It looked impossible until we hit on the theme. Then it was merely difficult but with very clever clues. We missed one letter, inexplicably putting RAP in for LAP. We almost knew OBOL, but weren't astute enough to see that OBOR was wrong. A good workout, and if you solved it, you know you're pretty good. If you didn't, don't worry -- it was TOUGH.

Anonymous said...

Took quite a while, but solved it eventually except for 47 across. I have eaten pate de foie gras, but never ...de oie gras!

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About This Blog

This is the simplest of blogs.

I do the New York Times puzzle online every evening, the night before it is published in the paper. Then, I "Google & Wiki" the references that puzzle me, or that I find of interest. I post my findings, along with the solution, as soon as I am done, usually well before the newsprint version becomes available.

About Me

The name's William Ernest Butler, but please call me Bill. I grew up in Ireland, but now live out here in the San Francisco Bay Area. I am retired, from technology businesses that took our family all over the world.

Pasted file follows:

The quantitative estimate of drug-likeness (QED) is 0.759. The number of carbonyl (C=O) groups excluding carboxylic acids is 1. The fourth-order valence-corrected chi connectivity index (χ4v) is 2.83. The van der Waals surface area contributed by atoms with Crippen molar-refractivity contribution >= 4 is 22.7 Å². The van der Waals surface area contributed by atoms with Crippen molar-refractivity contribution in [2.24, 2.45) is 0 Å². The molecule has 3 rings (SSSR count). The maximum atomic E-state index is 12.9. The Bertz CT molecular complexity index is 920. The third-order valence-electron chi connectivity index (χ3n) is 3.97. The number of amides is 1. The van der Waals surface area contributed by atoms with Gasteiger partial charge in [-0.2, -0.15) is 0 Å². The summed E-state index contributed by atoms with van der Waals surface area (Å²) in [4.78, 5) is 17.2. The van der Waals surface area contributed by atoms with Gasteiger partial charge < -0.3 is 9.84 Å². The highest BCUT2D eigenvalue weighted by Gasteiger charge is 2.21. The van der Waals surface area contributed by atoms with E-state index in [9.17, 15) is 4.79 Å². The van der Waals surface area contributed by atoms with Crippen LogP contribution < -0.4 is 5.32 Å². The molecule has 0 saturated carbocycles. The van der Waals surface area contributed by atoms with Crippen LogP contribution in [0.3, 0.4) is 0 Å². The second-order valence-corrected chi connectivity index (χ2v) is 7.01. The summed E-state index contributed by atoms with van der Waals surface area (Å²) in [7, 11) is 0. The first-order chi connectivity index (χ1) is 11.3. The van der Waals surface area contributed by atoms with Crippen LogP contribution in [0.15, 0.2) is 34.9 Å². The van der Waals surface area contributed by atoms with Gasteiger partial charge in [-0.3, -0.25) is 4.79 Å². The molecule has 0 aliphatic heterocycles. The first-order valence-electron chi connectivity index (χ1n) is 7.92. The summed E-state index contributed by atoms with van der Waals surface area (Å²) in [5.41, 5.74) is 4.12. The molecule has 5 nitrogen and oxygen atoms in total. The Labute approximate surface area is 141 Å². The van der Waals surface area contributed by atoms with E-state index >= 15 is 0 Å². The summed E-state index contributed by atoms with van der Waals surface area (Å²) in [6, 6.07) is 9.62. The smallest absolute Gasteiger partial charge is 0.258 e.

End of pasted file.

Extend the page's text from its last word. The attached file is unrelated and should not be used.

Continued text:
I try to answer all emails, so please feel free to email me at bill@paxient.com.

Crosswords and My Dad

I worked on my first crossword puzzle when I was about 6-years-old, sitting on my Dad's knee. He let me "help" him with his puzzle almost every day as I was growing up. Over the years, Dad passed on to me his addiction to crosswords. Now in my early 50s, I work on my Irish Times and New York Times puzzles every day. I'm no longer sitting on my Dad's knee, but I feel that he is there with me, looking over my shoulder.

This blog is dedicated to my Dad, who passed away at the beginning of this month.

Bill
January 29, 2009